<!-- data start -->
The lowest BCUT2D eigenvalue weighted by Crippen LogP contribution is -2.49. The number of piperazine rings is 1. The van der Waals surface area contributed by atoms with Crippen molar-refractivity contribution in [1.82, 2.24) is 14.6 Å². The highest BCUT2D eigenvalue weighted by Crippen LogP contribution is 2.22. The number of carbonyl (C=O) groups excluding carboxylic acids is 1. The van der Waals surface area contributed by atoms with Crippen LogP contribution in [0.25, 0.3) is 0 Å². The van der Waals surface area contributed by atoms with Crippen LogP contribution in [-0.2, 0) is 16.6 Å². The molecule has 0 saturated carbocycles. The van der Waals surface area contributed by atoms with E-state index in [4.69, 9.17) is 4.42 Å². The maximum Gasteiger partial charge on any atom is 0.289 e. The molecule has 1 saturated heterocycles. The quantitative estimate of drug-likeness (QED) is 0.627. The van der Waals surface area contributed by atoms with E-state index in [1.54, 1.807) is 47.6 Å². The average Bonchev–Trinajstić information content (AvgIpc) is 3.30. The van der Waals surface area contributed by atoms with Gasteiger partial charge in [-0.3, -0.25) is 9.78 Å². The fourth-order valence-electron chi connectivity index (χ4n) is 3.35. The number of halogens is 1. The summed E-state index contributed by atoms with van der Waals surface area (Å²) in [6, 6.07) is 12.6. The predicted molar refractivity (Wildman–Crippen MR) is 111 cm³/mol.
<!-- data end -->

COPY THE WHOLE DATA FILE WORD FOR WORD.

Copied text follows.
The lowest BCUT2D eigenvalue weighted by Crippen LogP contribution is -2.49. The number of piperazine rings is 1. The van der Waals surface area contributed by atoms with Crippen molar-refractivity contribution in [1.82, 2.24) is 14.6 Å². The highest BCUT2D eigenvalue weighted by Crippen LogP contribution is 2.22. The number of carbonyl (C=O) groups excluding carboxylic acids is 1. The van der Waals surface area contributed by atoms with Crippen LogP contribution in [0.25, 0.3) is 0 Å². The van der Waals surface area contributed by atoms with Crippen LogP contribution in [-0.2, 0) is 16.6 Å². The molecule has 0 saturated carbocycles. The van der Waals surface area contributed by atoms with E-state index in [4.69, 9.17) is 4.42 Å². The maximum Gasteiger partial charge on any atom is 0.289 e. The molecule has 1 saturated heterocycles. The quantitative estimate of drug-likeness (QED) is 0.627. The van der Waals surface area contributed by atoms with E-state index in [1.54, 1.807) is 47.6 Å². The average Bonchev–Trinajstić information content (AvgIpc) is 3.30. The van der Waals surface area contributed by atoms with Gasteiger partial charge in [-0.3, -0.25) is 9.78 Å². The fourth-order valence-electron chi connectivity index (χ4n) is 3.35. The number of halogens is 1. The summed E-state index contributed by atoms with van der Waals surface area (Å²) in [6, 6.07) is 12.6. The predicted molar refractivity (Wildman–Crippen MR) is 111 cm³/mol.